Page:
Why You Can't Get No Customer Satisfaction



Reg Goeke
02/09/2011

If you only ask your fan club what they think of you, then ratings will be fantastic. In this article, columnist Reg Goeke, looks at the perils of measuring customer satisfaction and why the data sometimes isn't telling you what you think it's telling you.

I’ve just returned from a business process improvement conference attended by approximately 1500 health care professionals. These professionals represented all levels of the health care value chain – from manufacturers to distributors to individual practitioners to retailers.

At one point I asked the group how many of them were relying upon some measure of customer satisfaction to track their effectiveness in the market place. Not surprisingly, nearly all in attendance responded that they were – with varying levels of sophistication and quantification. I then asked, "How’s that working out for you?" The response – embarrassed chuckles and knowing smiles – was equally unsurprising.

So why do so many business and quality professionals continue to spend vast sums of money on measures of customer satisfaction? Is this just a legacy that businesses don’t know how to stop? Or is it because business people are genuinely unaware of more recent, more powerful alternatives?

Satisfaction Metrics Fail on Two Counts
Business people of all stripes have long been aware of the fact that the metrics of Customer Satisfaction have failed to be good predictors of business performance. Just ask AT&T or Cadillac about the relationship between customer satisfaction and market share that they experienced during the 1980’s. During the same period of time in the mid- 1980’s that Cadillac’s satisfaction scores were increasing, their market share was declining.
Effectively, this was what was happening:
Figure 1: A Cadillac
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Figure 2: Appearance of Happy Customers
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Figure 3: Declining Marketshare

The obvious question is "Why?" And the answer provides one of the two key reasons why the metrics of customer satisfaction have failed to be useful predictors of business performance.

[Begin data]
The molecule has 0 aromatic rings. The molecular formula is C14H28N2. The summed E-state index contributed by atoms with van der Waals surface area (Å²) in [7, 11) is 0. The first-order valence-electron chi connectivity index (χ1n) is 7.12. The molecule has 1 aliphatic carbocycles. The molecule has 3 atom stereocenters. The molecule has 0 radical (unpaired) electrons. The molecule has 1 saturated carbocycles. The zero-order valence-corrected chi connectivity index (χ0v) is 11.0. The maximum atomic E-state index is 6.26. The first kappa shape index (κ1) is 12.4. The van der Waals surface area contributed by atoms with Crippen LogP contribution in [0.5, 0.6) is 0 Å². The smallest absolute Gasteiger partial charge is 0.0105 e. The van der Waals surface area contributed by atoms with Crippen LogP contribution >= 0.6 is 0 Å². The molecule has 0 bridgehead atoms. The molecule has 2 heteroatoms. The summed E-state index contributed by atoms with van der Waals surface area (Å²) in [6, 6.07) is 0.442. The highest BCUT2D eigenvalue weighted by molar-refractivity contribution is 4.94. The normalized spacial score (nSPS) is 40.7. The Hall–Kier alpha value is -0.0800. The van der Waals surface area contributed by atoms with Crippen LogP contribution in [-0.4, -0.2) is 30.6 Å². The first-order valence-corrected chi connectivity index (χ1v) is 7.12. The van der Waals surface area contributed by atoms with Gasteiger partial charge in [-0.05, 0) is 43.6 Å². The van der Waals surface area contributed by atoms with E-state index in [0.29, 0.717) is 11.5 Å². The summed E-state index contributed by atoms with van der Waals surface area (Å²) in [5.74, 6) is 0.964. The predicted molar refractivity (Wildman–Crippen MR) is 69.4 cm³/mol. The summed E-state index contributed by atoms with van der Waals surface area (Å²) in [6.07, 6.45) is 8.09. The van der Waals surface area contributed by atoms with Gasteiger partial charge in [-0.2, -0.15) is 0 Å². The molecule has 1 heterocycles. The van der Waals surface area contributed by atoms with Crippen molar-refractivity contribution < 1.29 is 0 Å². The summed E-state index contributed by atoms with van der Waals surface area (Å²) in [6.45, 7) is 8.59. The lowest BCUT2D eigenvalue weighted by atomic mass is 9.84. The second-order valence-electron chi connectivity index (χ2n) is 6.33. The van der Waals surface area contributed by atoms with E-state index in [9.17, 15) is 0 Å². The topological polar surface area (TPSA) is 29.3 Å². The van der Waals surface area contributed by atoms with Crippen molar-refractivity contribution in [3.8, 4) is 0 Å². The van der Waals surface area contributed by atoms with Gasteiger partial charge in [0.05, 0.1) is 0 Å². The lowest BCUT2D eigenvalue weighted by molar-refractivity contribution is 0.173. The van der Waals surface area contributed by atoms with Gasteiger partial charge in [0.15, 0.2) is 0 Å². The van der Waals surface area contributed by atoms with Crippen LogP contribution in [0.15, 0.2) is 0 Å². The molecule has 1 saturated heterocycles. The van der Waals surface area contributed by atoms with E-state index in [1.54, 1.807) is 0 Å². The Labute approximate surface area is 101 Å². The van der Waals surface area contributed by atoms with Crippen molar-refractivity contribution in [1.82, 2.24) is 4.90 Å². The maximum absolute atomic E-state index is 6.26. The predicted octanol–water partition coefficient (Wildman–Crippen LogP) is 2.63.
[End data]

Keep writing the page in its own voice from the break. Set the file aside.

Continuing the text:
A Myopic View of Customers
When business researchers conduct surveys of customer satisfaction, who completes the survey? The all-too-typical answer: their own customers! For example, among Cadillac’s many customers in 1985, some were very happy with their ownership experience, and some were quite unhappy. The resulting average customer satisfaction score combined those two perspectives and produced scores ranging from 6 to 7 on a 10-point performance scale. Now, what happens when those unhappy customers discover greater value in a new competitive offering – such as a Toyota? The answer is that they leave Cadillac and become Toyota customers.
Figure 4: Customer migration to Toyota
So, what’s happened to Cadillac’s customer satisfaction scores? Obviously, they went up because the "drag factor" of unhappy customers was gone. What happened to Cadillac’s market share? Clearly, it declined. This myopic view of customers will often produce very misleading results – and yet, this is the guiding metric used by many process excellence practitioners when deciding where to focus business process improvements. The same myopic view of business dynamics extends to the Voice of the Customer (VOC) metrics used by many businesses today, and is the reason why we recommend using metrics associated with the Voice of the Market (VOM).
Failure to Account for Trade-offs
The second reason for the failure of customer satisfaction metrics is that they don’t take into account the trade-off between Quality and Price – a fundamental evaluation that every consumer goes through, whether in a B2B or a B2C business environment. This failure often produces a very distorted picture of reality.